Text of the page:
Bedford Institute of Oceanography receives $3.5 million in federal funding

April 1, 2015

A major ocean research facility located in the Halifax, Nova Scotia, area was recently named the recipient of a significant amount of federal funding, Global News Canada reported. The move underscored the importance of the oceaneering industry in Nova Scotia on a national scale.

The Dartmouth-based Bedford Institute of Oceanography is the largest centre for ocean research in the country. According to its website, the BIO houses four federal departments, all managed by Public Works and Government Services Canada:

  • The Department of Fisheries and Oceans
  • The Department of Natural Resources
  • The Department of National Defence
  • Environment Canada

It is also home to the Canadian Coast Guard's technical services section, the Fisheries and Aquaculture Management Branch's Regional Aquaculture Coordination Office, all three divisions of the Oceans, Habitat and Species at Risk Branch and more.

The institute employs more than 600 researchers, engineers, technicians, natural resource experts and environmental managers. It works to conserve and protect both Canadian oceans and the resources therein, in line with a federal government mandate.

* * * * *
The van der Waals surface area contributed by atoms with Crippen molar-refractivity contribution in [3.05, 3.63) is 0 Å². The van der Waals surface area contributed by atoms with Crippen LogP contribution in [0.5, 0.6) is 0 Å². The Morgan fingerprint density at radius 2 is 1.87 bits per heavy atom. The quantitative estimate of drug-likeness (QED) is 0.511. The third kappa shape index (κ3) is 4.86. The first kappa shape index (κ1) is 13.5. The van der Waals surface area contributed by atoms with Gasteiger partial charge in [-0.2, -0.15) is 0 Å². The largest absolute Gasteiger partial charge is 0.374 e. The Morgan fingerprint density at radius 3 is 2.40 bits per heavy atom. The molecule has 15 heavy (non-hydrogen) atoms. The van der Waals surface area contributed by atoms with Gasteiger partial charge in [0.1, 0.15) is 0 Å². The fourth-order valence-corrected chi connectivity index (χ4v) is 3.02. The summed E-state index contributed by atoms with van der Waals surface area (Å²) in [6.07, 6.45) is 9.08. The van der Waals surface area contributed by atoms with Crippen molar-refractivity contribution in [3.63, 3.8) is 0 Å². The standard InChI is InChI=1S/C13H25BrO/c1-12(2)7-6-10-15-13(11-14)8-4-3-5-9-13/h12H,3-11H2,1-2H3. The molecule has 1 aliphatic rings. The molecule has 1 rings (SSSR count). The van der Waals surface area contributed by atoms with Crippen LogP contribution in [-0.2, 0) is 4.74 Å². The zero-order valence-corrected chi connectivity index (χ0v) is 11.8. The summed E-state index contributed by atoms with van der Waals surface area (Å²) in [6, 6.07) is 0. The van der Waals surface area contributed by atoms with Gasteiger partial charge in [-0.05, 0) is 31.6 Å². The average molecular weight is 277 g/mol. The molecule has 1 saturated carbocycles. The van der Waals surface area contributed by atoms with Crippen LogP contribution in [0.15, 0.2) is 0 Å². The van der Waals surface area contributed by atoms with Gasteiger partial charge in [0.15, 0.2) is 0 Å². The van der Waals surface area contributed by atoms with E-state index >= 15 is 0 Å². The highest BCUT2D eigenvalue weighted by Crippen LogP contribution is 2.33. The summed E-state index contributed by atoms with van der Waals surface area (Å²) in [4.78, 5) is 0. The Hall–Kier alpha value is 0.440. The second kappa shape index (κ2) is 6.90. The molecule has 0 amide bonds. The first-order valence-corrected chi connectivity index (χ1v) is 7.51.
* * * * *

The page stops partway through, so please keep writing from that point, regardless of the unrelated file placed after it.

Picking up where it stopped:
The federal funding will take the form of more than $3 million from the Department of Fisheries and Oceans and $500,000 from the Department of Natural Resources. According to Fisheries and Oceans Minister Gail Shea, the money is intended to be put toward "additional repairs, upgrades and other maintenance work related to [BIO] buildings and facilities," as quoted by the media outlet.

Nuts and bolts

Much of the funding will be put toward repairs and expansions.

DFO anticipates replacing windows, plugging leaks

Although the funding was only recently announced, directors working at the BIO already have ideas about how to invest the money.

For instance, Sherry Niven, acting director of sciences for the Department of Fisheries and Oceans, wants to spruce up the fish laboratory.

"We need windows replaced," Niven told the news source. "They're leaking, so they're being upgraded to energy-efficient windows and it will make it far more comfortable for our scientists to work."

Additionally, a portion of the funds will go toward repairing the roofs of the department's older buildings, some of which have been experiencing leakage.

GSC plans storage facility expansion

Meanwhile, the Department of Natural Resources' Geological Survey of Canada division will use its slice of the funding – $400,000 – to increase the size of its storage facility. The facility contains sediment samples from the Arctic, Atlantic and Pacific oceans that are stored for three to four decades following their collection, Global News Canada reported.

"The biggest need was an expansion on our core storage facility and our sediment lab," said Stephen Locke, GSC director, as quoted by the media outlet. "We often do the geological part of oceanography here, so we take sediment samples, core samples. We have a large refrigeration unit that is being expanded as a result."


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